As the editor of Marlin magazine and the director of Marlin University, I've enjoyed the privilege of traveling to and fishing in some of the best billfish hot spots on the planet. From Africa to Australia, and just about everywhere in between, I've experienced both the good and not-so-good aspects of overseas travel. And although the good times far outweigh the bad, you never truly know what to expect in some of the newly discovered destinations, and you can easily find yourself in some pretty laughable situations fishing-wise.
I distinctly remember flying for more than 20 hours on one trip and then spending the next four days fishing from private ski boats and converted World War II landing craft. My first Pacific blue ended up swimming into the landing craft's giant exhaust pipe and asphyxiating. (I was even crazy enough to go back and give the place a second try, and they still didn't get it right!)
Ever since Sept. 11 and the resulting security crackdown in our nation's airports, traveling anywhere by plane means getting to the check-in counter at least two hours early and dealing with endless baggage hassles and interminably long lines at security checkpoints. And can anybody tell me why you're required to take your shoes off and your computer out of its case at one airport and not at another? It just doesn't make any sense and seems to get worse on every trip.
But it's not just the security issues that make traveling such a chore these days; the economic crisis over the past few years has sent ticket prices to some of our most popular fishing destinations soaring, and to make ends meet, the airlines keep cutting back on services for its passengers. Who would have thought that you would ever have to pay extra for checking in a bag or bringing a piece of carry-on luggage aboard?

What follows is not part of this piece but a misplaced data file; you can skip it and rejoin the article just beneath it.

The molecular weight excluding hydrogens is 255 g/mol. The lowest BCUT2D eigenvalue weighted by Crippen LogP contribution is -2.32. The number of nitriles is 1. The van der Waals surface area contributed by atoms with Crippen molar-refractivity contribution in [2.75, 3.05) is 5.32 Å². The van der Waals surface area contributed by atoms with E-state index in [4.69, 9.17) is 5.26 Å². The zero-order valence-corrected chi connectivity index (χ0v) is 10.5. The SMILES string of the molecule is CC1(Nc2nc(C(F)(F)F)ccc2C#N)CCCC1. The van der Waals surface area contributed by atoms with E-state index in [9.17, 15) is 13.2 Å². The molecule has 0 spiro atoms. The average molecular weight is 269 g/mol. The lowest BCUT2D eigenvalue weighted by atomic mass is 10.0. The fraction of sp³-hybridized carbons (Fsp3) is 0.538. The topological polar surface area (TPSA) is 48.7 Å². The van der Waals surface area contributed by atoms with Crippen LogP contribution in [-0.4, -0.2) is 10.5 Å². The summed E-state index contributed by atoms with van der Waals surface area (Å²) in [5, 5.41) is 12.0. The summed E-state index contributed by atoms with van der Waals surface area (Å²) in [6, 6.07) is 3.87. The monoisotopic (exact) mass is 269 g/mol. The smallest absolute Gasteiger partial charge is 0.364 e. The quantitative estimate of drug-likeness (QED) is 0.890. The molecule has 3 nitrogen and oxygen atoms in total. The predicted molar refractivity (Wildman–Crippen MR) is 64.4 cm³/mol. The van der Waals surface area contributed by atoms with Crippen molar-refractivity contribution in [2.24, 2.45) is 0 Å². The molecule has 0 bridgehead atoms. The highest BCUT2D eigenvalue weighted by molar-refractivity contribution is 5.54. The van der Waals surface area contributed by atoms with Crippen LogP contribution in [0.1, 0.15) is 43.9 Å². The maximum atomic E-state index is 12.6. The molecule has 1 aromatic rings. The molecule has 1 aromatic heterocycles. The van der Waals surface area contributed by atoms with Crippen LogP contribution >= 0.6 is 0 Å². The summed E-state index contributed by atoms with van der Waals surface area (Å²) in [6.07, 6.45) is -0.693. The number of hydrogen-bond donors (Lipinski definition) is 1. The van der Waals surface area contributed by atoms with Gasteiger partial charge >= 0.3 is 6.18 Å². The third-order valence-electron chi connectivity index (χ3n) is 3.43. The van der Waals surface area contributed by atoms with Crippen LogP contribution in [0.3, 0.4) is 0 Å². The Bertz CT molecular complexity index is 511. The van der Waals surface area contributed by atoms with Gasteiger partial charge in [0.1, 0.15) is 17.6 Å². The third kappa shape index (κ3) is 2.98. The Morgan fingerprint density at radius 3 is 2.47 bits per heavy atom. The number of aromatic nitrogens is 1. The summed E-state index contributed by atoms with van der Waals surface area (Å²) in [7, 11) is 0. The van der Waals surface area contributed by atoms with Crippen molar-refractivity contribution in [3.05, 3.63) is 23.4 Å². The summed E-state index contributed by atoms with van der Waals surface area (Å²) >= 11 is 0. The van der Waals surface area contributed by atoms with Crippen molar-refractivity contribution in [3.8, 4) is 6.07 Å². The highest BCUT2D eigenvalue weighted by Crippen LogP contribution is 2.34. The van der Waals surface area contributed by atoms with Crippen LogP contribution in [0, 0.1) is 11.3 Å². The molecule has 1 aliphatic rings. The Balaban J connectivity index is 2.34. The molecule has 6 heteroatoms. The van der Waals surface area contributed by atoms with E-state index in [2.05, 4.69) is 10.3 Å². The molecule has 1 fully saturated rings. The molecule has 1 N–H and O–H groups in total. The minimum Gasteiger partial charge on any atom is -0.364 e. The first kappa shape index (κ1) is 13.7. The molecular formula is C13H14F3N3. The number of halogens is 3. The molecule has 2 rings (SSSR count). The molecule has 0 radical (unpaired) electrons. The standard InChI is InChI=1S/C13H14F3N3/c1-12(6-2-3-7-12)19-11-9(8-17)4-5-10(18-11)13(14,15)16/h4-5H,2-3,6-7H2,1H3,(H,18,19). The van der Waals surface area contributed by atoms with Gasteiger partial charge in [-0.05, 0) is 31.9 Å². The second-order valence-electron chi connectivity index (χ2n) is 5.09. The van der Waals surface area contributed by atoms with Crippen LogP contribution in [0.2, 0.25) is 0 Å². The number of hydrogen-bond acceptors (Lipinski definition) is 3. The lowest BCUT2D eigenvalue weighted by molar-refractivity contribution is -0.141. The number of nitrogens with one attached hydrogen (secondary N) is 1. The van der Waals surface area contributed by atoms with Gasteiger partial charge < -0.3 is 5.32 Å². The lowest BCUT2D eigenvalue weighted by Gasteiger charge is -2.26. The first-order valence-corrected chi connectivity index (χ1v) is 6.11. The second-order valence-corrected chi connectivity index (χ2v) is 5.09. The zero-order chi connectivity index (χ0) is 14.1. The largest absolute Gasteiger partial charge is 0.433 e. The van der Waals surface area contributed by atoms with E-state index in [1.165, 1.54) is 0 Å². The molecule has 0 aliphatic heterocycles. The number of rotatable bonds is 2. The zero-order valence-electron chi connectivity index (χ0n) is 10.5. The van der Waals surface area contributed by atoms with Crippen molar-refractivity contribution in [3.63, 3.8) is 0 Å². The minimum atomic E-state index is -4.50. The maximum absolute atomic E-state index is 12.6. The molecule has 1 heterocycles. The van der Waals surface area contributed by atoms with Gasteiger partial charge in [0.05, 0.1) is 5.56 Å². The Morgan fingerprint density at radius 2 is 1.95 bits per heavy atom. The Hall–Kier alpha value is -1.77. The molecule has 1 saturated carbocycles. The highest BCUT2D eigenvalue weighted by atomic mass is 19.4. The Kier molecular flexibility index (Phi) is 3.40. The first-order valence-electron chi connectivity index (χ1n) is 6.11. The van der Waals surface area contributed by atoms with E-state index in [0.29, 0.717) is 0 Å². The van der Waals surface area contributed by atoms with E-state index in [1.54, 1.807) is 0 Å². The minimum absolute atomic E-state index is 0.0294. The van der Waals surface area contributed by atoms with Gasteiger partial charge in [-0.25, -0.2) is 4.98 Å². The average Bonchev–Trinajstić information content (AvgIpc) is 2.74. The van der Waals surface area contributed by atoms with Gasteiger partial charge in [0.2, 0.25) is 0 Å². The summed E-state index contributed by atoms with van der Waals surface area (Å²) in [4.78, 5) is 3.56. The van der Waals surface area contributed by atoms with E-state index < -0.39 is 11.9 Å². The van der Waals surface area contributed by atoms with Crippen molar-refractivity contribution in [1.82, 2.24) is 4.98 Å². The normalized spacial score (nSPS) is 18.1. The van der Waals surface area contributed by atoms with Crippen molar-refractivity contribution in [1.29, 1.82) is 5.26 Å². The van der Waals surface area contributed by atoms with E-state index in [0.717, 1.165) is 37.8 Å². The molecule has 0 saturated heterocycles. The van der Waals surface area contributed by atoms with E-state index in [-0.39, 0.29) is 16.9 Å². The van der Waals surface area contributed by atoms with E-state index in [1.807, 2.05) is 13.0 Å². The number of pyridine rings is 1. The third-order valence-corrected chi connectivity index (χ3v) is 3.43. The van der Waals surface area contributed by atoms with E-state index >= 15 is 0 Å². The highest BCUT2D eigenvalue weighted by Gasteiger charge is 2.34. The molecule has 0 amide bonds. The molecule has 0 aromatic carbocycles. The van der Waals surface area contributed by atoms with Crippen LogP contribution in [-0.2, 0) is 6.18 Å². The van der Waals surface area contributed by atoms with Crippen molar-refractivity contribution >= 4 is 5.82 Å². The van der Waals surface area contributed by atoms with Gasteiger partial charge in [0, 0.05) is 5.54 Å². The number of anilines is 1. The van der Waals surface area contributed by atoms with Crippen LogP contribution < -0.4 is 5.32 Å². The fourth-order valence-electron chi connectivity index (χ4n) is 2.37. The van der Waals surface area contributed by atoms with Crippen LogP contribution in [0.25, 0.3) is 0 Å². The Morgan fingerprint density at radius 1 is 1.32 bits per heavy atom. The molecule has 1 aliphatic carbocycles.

To help you make the most of your billfishing vacation, I've put together a list of my favorite places to wet a line that provide excellent numbers but don't come with an extra side of hassle. Most of these spots are just a two- or three-hour flight from the United States and are listed in no particular order.
St. Thomas, U.S. Virgin Islands
If catching a blue marlin is the next item on your bucket list, no place on earth provides a more consistent blue marlin bite than the famed North Drop off the eastern end of St. Thomas. This incredibly deep portion of the Puerto Rican Trench holds vast quantities of bait that migrating marlin just can't resist.
Anglers fishing for three days the week before or after the full moons of summer (June, July, August, September) will almost certainly come away with a blue marlin capture. We've held a Marlin University session in St. Thomas almost every year since its inception 10 years ago, and I have to say that from my personal experience, the best time to fish in St. Thomas is whenever you can go! At first I used to make sure that we were fishing the right moon phase, but I soon discovered that boats were sometimes hard to come by during those weeks. Being forced to fish off the moon several times - and doing just as well or better than the full-moon trips - convinced me that as long as you go during the summer, you've got a shot at a blue marlin. Fish here average in the 300-pound range, although 500-pounders are not uncommon. St. Thomas even held the all-tackle world record for many years with a 1,282 caught in 1977 by Larry Martin.
As a bonus, you can take a stroll down "A" Dock at American Yacht Harbor and converse with some of the best blue marlin fishermen in the world - and if you go off the moon, you might even be able to convince one of them to take you fishing if the boss isn't around. And since St. Thomas is a U.S. territory, you don't even need a passport to experience some of the best blue marlin fishing the Caribbean has to offer.
Capt. Red Bailey, Abigail III
Capt. Eddie Morrison, Marlin Prince
Ritz-Carlton, St. Thomas